On Teaching Time
One of the first things I’m sure to inculcate in my students is the importance I place upon practicing with a metronome. Almost without exception, I am met either by resistance or by the half-hearted nod that says “Yeah, sure, sounds good, nope, not gonna do that, thanks teach!” I suppose it makes sense that it wouldn’t be someone’s foremost aesthetic ideal to play along to something reminiscent of the ticking of a clock (“how much longer till I’m done practicing?”) or the bleep of a digital egg timer; it feels constricting, distracting, even artificial. It can really take us out of the moment, of the directness of experience we get from simply strumming away at the pace that feels “right” for us.
However, as the more experienced musician in the room, we teachers know that for all their protestations, they will most certainly thank us later! So how do we convince the reluctant time-keeper that practicing with the metronome is not only something they do to get us off their backs, not just an arcane disciplinarian tool, but truly one of the keys to mastering that most fundamental element of rhythm?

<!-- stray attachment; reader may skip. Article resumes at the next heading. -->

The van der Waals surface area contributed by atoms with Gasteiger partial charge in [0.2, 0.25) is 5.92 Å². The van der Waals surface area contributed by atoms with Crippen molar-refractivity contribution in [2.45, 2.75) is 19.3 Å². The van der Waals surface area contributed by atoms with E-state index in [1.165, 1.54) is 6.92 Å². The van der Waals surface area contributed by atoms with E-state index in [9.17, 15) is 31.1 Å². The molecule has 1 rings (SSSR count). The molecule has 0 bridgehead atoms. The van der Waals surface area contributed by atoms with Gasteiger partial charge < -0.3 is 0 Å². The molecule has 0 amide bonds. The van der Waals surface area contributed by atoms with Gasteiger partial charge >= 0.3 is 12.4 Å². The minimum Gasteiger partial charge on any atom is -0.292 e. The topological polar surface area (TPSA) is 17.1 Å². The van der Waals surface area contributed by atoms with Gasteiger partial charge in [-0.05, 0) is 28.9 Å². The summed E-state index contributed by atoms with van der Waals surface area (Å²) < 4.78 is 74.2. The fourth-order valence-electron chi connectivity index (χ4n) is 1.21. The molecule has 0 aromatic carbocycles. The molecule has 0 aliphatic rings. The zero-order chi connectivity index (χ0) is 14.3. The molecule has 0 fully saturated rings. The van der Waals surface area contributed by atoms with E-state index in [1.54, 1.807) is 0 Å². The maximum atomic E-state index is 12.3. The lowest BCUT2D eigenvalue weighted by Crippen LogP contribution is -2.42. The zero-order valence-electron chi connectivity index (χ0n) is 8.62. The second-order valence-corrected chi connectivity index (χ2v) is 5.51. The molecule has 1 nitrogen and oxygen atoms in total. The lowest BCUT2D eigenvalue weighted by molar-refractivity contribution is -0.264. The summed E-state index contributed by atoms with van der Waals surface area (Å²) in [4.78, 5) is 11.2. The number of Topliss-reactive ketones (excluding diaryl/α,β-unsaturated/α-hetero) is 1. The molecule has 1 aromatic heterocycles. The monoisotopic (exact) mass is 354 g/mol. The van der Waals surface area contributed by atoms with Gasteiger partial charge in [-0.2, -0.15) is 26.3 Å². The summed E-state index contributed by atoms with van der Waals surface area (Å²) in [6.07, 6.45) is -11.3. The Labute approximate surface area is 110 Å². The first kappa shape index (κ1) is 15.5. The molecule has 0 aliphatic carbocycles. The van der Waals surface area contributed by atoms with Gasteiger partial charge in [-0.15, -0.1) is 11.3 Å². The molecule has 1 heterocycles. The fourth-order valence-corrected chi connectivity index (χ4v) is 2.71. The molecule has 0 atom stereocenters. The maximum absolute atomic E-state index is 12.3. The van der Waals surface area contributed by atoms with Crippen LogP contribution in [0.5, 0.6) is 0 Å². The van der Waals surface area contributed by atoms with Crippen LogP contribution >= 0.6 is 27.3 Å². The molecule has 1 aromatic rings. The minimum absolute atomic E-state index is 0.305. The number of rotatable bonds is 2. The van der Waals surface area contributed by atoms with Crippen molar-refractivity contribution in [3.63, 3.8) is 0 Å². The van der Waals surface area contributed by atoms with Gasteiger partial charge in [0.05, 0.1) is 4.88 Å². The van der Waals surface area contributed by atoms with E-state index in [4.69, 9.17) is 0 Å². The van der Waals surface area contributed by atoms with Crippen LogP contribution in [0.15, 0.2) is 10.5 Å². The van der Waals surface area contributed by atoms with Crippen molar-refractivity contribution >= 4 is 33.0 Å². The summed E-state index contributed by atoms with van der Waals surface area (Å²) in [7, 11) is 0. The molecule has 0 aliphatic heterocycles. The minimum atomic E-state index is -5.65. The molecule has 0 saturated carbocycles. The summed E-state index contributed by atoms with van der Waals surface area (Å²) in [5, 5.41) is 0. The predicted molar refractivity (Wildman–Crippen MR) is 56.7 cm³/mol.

Whether I’m working with a 9 year-old or a 42 year-old, the secret to overcoming resistance to this and other important practice techniques seems to revolve around making it fun, light, even joyous. “A spoonful of sugar, etc.”, if you will. I suss out their degree of resistance and push back with an equal amount of humor and lightness. I ask them to just sit and listen to the bleeps or clicks flash by and to bop their heads and move their bodies to the beat as if they were listening to a groove from the world’s sickest drummer. I make them count out loud, “ONE two three four”, and trick them into smiling while they do so, into comically overdoing the accent on the downbeat, stomping their feet, clapping their hands, whatever it takes to connect viscerally with the simple truth of the even, truthful, metric division of time into units of sound that is being delivered to them. I will spend a good portion of lesson time getting them to establish a bodily rapport with the once-oppressive noise that they have so resisted, and then translate that same smiling enthusiasm into their still-unsure hands as the count makes its way from the device in front of us, into their ear ears, through the nerve endings in their fingertips and out into the world. Seeing them start to really and deeply connect with the primal power of rhythm, with our bodily affinity for acoustic unity, is such a simple and such a satisfyingly human experience. It delights me to watch as the innate intelligence of their ears starts to make its way to their hands. And humor and enthusiasm seem to be among the best bridges that I have found.